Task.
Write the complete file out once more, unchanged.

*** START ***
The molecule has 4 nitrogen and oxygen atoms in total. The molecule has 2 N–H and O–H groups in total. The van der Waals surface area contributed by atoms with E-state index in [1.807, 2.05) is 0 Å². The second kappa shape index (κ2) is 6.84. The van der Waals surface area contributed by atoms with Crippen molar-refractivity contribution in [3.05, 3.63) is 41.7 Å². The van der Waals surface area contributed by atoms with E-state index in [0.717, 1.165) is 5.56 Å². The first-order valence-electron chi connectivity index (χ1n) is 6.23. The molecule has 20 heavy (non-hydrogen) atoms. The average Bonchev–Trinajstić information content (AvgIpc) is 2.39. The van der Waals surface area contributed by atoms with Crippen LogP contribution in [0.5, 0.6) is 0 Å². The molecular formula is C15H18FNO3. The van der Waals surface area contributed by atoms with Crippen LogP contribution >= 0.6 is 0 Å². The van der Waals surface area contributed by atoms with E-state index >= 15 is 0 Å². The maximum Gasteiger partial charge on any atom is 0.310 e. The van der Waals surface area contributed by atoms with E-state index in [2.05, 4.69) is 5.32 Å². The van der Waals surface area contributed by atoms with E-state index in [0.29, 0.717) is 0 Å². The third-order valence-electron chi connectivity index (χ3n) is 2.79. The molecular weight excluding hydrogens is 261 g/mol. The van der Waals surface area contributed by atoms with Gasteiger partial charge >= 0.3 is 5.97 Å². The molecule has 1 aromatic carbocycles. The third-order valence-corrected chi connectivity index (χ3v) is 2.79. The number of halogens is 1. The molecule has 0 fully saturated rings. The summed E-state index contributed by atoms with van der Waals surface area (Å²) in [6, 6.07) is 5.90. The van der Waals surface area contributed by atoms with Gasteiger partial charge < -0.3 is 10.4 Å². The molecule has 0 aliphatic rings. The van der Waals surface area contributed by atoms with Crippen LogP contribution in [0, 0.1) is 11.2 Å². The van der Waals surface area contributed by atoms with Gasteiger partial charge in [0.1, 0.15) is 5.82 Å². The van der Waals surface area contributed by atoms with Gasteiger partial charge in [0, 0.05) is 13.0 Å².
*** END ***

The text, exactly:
The molecule has 4 nitrogen and oxygen atoms in total. The molecule has 2 N–H and O–H groups in total. The van der Waals surface area contributed by atoms with E-state index in [1.807, 2.05) is 0 Å². The second kappa shape index (κ2) is 6.84. The van der Waals surface area contributed by atoms with Crippen molar-refractivity contribution in [3.05, 3.63) is 41.7 Å². The van der Waals surface area contributed by atoms with E-state index in [0.717, 1.165) is 5.56 Å². The first-order valence-electron chi connectivity index (χ1n) is 6.23. The molecule has 20 heavy (non-hydrogen) atoms. The average Bonchev–Trinajstić information content (AvgIpc) is 2.39. The van der Waals surface area contributed by atoms with Crippen LogP contribution in [0.5, 0.6) is 0 Å². The molecular formula is C15H18FNO3. The van der Waals surface area contributed by atoms with Crippen LogP contribution >= 0.6 is 0 Å². The van der Waals surface area contributed by atoms with E-state index >= 15 is 0 Å². The maximum Gasteiger partial charge on any atom is 0.310 e. The van der Waals surface area contributed by atoms with E-state index in [2.05, 4.69) is 5.32 Å². The van der Waals surface area contributed by atoms with E-state index in [0.29, 0.717) is 0 Å². The third-order valence-electron chi connectivity index (χ3n) is 2.79. The molecular weight excluding hydrogens is 261 g/mol. The van der Waals surface area contributed by atoms with Gasteiger partial charge >= 0.3 is 5.97 Å². The molecule has 1 aromatic carbocycles. The third-order valence-corrected chi connectivity index (χ3v) is 2.79. The number of halogens is 1. The molecule has 0 fully saturated rings. The summed E-state index contributed by atoms with van der Waals surface area (Å²) in [6, 6.07) is 5.90. The van der Waals surface area contributed by atoms with Gasteiger partial charge < -0.3 is 10.4 Å². The molecule has 0 aliphatic rings. The van der Waals surface area contributed by atoms with Crippen LogP contribution in [0, 0.1) is 11.2 Å². The van der Waals surface area contributed by atoms with Gasteiger partial charge in [0.1, 0.15) is 5.82 Å². The van der Waals surface area contributed by atoms with Gasteiger partial charge in [0, 0.05) is 13.0 Å².